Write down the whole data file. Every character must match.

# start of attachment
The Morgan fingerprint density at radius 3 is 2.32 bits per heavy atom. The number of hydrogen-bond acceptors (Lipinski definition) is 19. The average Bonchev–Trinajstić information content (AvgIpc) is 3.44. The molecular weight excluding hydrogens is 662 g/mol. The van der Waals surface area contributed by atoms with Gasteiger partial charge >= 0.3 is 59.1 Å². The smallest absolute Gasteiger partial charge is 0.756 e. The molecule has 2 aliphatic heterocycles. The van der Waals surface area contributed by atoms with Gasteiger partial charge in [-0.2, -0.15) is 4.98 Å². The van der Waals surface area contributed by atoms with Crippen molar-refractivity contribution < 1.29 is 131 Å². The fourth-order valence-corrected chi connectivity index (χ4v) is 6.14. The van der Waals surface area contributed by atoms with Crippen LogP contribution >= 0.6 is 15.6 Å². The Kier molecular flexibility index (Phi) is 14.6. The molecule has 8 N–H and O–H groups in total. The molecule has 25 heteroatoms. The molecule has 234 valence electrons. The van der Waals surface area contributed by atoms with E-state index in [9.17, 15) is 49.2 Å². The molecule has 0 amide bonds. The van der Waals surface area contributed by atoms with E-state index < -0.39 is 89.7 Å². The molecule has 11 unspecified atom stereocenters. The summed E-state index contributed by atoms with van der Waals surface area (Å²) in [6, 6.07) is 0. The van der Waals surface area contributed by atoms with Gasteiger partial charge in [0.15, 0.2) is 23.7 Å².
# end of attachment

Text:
The Morgan fingerprint density at radius 3 is 2.32 bits per heavy atom. The number of hydrogen-bond acceptors (Lipinski definition) is 19. The average Bonchev–Trinajstić information content (AvgIpc) is 3.44. The molecular weight excluding hydrogens is 662 g/mol. The van der Waals surface area contributed by atoms with Gasteiger partial charge >= 0.3 is 59.1 Å². The smallest absolute Gasteiger partial charge is 0.756 e. The molecule has 2 aliphatic heterocycles. The van der Waals surface area contributed by atoms with Gasteiger partial charge in [-0.2, -0.15) is 4.98 Å². The van der Waals surface area contributed by atoms with Crippen molar-refractivity contribution < 1.29 is 131 Å². The fourth-order valence-corrected chi connectivity index (χ4v) is 6.14. The van der Waals surface area contributed by atoms with Crippen LogP contribution >= 0.6 is 15.6 Å². The Kier molecular flexibility index (Phi) is 14.6. The molecule has 8 N–H and O–H groups in total. The molecule has 25 heteroatoms. The molecule has 234 valence electrons. The van der Waals surface area contributed by atoms with E-state index in [9.17, 15) is 49.2 Å². The molecule has 0 amide bonds. The van der Waals surface area contributed by atoms with E-state index < -0.39 is 89.7 Å². The molecule has 11 unspecified atom stereocenters. The summed E-state index contributed by atoms with van der Waals surface area (Å²) in [6, 6.07) is 0. The van der Waals surface area contributed by atoms with Gasteiger partial charge in [0.15, 0.2) is 23.7 Å².